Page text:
Open mindset: The little engine that made it!

Five college students sitting together at a table in the library studying

Maybe it’s the end of a long week when you read this, or it’s Sunday and you’re not feeling motivated for work on Monday. You’re feeling like The Little Engine that Could Not! Many of our students feel the same way about their classes; maybe it’s just one class, or perhaps it’s all of them and their college plans. There is a lot of research and discussion right now about underprepared students and mindset, motivation, habits, and the soft skills–and their effect on student success. It’s easy to read and agree with the importance of student success, but it’s far more difficult to determine just what and how to implement to facilitate growth mindsets. Those with a “fixed mindset” believe that abilities are mostly innate and interpret failure as the lack of necessary basic abilities, while those with a “growth mindset” believe that they can acquire any given ability provided they invest enough effort.

First, Maslow’s hierarchy of course reflects that the basic survival needs must be met before we can think about self-reflection and self-growth. In some cases, the extensive needs of our students might mean advising them to take fewer classes so they can focus on life needs, family dynamics, jobs, etc. It could mean some “tough love” in advising. It could also mean campus staff reallocating resources to services such as tutoring, counseling, day care services, and more.

If the “survival needs” are addressed, we then need to identify what “habits” we want to cultivate on our campus, and in our classrooms to support a growth mindset. What can we do, first of all, to refuel ourselves? If your engine is out of steam, it’s difficult to motivate others to move along. What encourages you? Maybe some good books are enticing; I’d look at Learning and Leading with Habits of Mind by Arthur Costa and Carol Dweck’s Mindset. I’d toss in an article or two about GRIT and the Conley Readiness Index, too. Maybe it’s a workshop or online seminar with a motivating speaker. Perhaps it’s time to interact with like-minded peers and do some brainstorming. Remember The Little Engine That Could? He started small and slow, but made it up the mountain. You can make a change even on a small scale and move forward.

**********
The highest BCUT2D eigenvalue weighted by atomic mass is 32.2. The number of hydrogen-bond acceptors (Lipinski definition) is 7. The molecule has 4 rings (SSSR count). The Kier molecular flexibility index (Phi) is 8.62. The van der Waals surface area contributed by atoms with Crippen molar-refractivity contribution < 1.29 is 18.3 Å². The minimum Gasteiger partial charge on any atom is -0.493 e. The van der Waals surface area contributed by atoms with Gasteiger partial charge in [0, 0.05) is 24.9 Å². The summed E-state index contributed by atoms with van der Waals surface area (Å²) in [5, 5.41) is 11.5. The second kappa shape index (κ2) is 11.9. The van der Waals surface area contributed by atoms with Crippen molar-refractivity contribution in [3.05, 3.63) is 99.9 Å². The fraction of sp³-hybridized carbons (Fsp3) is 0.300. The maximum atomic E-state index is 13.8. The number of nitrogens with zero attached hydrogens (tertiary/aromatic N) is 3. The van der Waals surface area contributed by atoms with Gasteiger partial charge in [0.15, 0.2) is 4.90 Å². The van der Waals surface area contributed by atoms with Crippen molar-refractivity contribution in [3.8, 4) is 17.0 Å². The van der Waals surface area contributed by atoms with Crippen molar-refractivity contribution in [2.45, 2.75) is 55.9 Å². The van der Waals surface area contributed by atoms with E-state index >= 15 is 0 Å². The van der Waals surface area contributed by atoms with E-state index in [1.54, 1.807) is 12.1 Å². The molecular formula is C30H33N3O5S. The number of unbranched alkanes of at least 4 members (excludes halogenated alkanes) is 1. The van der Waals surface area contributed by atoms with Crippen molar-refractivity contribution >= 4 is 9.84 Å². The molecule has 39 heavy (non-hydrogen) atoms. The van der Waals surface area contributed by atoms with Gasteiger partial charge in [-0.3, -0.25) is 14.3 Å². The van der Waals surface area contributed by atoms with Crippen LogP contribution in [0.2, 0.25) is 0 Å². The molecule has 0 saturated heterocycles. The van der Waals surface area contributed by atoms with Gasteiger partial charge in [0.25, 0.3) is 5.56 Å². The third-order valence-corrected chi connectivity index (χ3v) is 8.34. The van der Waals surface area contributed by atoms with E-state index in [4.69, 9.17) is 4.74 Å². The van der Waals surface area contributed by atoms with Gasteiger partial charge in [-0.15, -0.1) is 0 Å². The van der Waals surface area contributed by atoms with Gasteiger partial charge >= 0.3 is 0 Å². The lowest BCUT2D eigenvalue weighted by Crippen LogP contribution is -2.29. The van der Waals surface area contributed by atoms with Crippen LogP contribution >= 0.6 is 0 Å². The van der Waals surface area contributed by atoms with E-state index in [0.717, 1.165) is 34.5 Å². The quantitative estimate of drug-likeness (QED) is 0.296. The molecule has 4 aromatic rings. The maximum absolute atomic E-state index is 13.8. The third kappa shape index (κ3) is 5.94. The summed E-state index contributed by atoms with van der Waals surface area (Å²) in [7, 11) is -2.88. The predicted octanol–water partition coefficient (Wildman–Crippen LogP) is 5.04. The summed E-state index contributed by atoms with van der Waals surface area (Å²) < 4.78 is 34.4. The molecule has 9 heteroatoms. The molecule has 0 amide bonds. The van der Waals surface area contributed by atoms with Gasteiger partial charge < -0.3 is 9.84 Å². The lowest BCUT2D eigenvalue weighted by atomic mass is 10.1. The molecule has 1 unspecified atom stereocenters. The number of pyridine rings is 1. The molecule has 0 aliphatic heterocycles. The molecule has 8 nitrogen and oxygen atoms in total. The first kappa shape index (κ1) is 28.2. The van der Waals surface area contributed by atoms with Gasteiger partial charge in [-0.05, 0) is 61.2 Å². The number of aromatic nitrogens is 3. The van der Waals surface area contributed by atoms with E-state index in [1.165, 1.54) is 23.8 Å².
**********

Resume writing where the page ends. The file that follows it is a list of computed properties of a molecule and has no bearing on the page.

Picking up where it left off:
What are some habits to think about cultivating in our own lives and then in those of our students? They may be summarized differently depending on the author, but they include focusing on:

  • Persistence or grit
  • Reflective decision making
  • Emotional Intelligence (EI) skills
  • Adaptive thinking
  • Love of learning
  • Meta-cognition skills
  • Questioning & problem solving skills
  • Communication skills
  • Creativity & brainstorming

Let’s assume you have done some reading or met and discussed some ideas with colleagues. Now you have a list in front of you and aren’t quite sure how to prioritize; Costa suggests using a scale to rank topics like those above. Use “A: already doing it, P: a good possibility, M: a MUST: implement now, and U: unlikely: it’s not going to fly around here.” Some things might sound great, but not be feasible due to human and fiscal resources or existing structures. However, there are practical suggestions in articles and books such as those shared earlier in the article and on websites like Carol Dweck’s. Here are a few:

  • Embed the idea of mindset into your tutoring program.
  • Ask successful students, “what does it take to be successful in this class,” and then share the results on the discussion board; ask current students to comment.
  • If you use cooperative learning activities in your classroom, embed and review the “habits of mind” you are looking for, such as persistence or creativity, on your rubric and activity description.
  • Be careful with praise; every word sends a message. Dweck’s book contrasts different phrasing choices and the impact of “mindset messages” that say, “You are developing, and I am interested in your development.”
  • Consider the idea of productive struggle in your classroom; failure can be ok if we’re learning from it.

 

There are lots of practical ideas in Dweck’s book; keep in mind it’s not a switch we can flip and then students move magically from “fixed” to “growth” mindsets. In my mind, it’s a scale where we strive to be more flexible and stretch ourselves to stand outside our comfort zone just a little bit. A great place to start is to test your own mindset. When we believe — and our students believe — that hard work and a good attitude can change performance, we can become successful.

 

By the way, Jo Boaler with Carol Dweck published a book about math and student mindset: Mathematical Mindsets: Unleashing Students’ Potential through Creative Math, Inspiring Messages and Innovative Teaching in 2015. That’s next on my list. 🙂

 

About the Author
Diane Hollister

Diane Hollister

Diane Hollister has been teaching college courses since 1992. In June 2015, she resigned from her full-time position at Reading Area Community College in Reading, Pennsylvania, where all the math courses have undergone some level of redesign. She still teaches online there and now is part of Pearson’s Efficacy team, helping instructors to implement programs and strategies that bolster student success.

She is intrigued by neurobiological research and learning theory, and she was quick to adopt adaptive learning as a new tool in her courses. Not only does she strive to help her students succeed, but Diane enjoys the collaboration with her peers. She has taught a variety of courses and loves learning how new technology and resources can help students be more successful.